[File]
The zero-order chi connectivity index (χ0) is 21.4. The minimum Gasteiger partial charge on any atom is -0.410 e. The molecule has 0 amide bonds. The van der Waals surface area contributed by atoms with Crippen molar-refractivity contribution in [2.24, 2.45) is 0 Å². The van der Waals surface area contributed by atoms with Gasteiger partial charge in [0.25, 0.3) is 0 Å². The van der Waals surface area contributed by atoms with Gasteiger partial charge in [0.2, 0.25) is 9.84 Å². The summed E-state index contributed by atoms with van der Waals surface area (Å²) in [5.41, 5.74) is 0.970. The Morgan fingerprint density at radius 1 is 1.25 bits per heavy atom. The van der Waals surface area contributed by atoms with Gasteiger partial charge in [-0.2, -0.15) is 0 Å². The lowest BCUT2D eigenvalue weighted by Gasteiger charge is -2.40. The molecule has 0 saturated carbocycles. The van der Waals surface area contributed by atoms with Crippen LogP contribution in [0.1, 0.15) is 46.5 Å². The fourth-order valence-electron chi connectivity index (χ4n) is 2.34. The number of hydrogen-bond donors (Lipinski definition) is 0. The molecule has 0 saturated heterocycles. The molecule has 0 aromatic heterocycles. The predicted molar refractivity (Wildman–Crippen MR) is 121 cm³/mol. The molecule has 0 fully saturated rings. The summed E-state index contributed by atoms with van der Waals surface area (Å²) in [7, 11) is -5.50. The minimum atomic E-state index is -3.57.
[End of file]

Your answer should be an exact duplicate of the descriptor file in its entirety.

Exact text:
The zero-order chi connectivity index (χ0) is 21.4. The minimum Gasteiger partial charge on any atom is -0.410 e. The molecule has 0 amide bonds. The van der Waals surface area contributed by atoms with Crippen molar-refractivity contribution in [2.24, 2.45) is 0 Å². The van der Waals surface area contributed by atoms with Gasteiger partial charge in [0.25, 0.3) is 0 Å². The van der Waals surface area contributed by atoms with Gasteiger partial charge in [0.2, 0.25) is 9.84 Å². The summed E-state index contributed by atoms with van der Waals surface area (Å²) in [5.41, 5.74) is 0.970. The Morgan fingerprint density at radius 1 is 1.25 bits per heavy atom. The van der Waals surface area contributed by atoms with Gasteiger partial charge in [-0.2, -0.15) is 0 Å². The lowest BCUT2D eigenvalue weighted by Gasteiger charge is -2.40. The molecule has 0 saturated carbocycles. The van der Waals surface area contributed by atoms with Crippen LogP contribution in [0.1, 0.15) is 46.5 Å². The fourth-order valence-electron chi connectivity index (χ4n) is 2.34. The number of hydrogen-bond donors (Lipinski definition) is 0. The molecule has 0 saturated heterocycles. The molecule has 0 aromatic heterocycles. The predicted molar refractivity (Wildman–Crippen MR) is 121 cm³/mol. The molecule has 0 fully saturated rings. The summed E-state index contributed by atoms with van der Waals surface area (Å²) in [7, 11) is -5.50. The minimum atomic E-state index is -3.57.